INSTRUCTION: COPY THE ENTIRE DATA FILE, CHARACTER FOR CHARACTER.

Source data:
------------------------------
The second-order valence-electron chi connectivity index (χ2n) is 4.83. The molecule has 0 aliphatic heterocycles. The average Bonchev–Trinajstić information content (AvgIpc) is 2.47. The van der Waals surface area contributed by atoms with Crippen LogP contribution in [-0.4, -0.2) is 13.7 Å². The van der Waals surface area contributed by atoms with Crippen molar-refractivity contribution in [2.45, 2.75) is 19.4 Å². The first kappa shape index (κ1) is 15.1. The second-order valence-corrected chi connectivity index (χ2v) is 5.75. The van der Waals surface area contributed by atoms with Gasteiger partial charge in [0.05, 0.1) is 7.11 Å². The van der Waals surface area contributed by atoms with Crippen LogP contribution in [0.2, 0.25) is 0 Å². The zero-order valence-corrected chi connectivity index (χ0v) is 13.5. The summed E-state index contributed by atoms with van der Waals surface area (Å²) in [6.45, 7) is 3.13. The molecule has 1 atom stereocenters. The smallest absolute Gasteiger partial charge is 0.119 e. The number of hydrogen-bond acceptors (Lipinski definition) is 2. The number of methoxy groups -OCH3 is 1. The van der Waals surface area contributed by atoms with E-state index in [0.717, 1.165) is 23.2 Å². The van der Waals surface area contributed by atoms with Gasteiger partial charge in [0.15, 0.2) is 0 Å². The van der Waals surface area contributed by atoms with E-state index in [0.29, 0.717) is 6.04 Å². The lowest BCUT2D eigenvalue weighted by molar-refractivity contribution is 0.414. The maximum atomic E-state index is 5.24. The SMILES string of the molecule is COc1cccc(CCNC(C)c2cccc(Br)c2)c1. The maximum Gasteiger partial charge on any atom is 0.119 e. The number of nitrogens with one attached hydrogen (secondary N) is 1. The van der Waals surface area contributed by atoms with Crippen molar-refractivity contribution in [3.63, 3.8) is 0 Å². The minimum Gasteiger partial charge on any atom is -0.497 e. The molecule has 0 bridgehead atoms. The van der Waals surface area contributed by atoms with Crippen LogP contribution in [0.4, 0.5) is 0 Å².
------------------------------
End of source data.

The second-order valence-electron chi connectivity index (χ2n) is 4.83. The molecule has 0 aliphatic heterocycles. The average Bonchev–Trinajstić information content (AvgIpc) is 2.47. The van der Waals surface area contributed by atoms with Crippen LogP contribution in [-0.4, -0.2) is 13.7 Å². The van der Waals surface area contributed by atoms with Crippen molar-refractivity contribution in [2.45, 2.75) is 19.4 Å². The first kappa shape index (κ1) is 15.1. The second-order valence-corrected chi connectivity index (χ2v) is 5.75. The van der Waals surface area contributed by atoms with Gasteiger partial charge in [0.05, 0.1) is 7.11 Å². The van der Waals surface area contributed by atoms with Crippen LogP contribution in [0.2, 0.25) is 0 Å². The zero-order valence-corrected chi connectivity index (χ0v) is 13.5. The summed E-state index contributed by atoms with van der Waals surface area (Å²) in [6.45, 7) is 3.13. The molecule has 1 atom stereocenters. The smallest absolute Gasteiger partial charge is 0.119 e. The number of hydrogen-bond acceptors (Lipinski definition) is 2. The number of methoxy groups -OCH3 is 1. The van der Waals surface area contributed by atoms with E-state index in [0.717, 1.165) is 23.2 Å². The van der Waals surface area contributed by atoms with Gasteiger partial charge in [0.15, 0.2) is 0 Å². The van der Waals surface area contributed by atoms with E-state index in [0.29, 0.717) is 6.04 Å². The lowest BCUT2D eigenvalue weighted by molar-refractivity contribution is 0.414. The maximum atomic E-state index is 5.24. The SMILES string of the molecule is COc1cccc(CCNC(C)c2cccc(Br)c2)c1. The maximum Gasteiger partial charge on any atom is 0.119 e. The number of nitrogens with one attached hydrogen (secondary N) is 1. The van der Waals surface area contributed by atoms with Crippen molar-refractivity contribution in [3.63, 3.8) is 0 Å². The minimum Gasteiger partial charge on any atom is -0.497 e. The molecule has 0 bridgehead atoms. The van der Waals surface area contributed by atoms with Crippen LogP contribution in [0.4, 0.5) is 0 Å².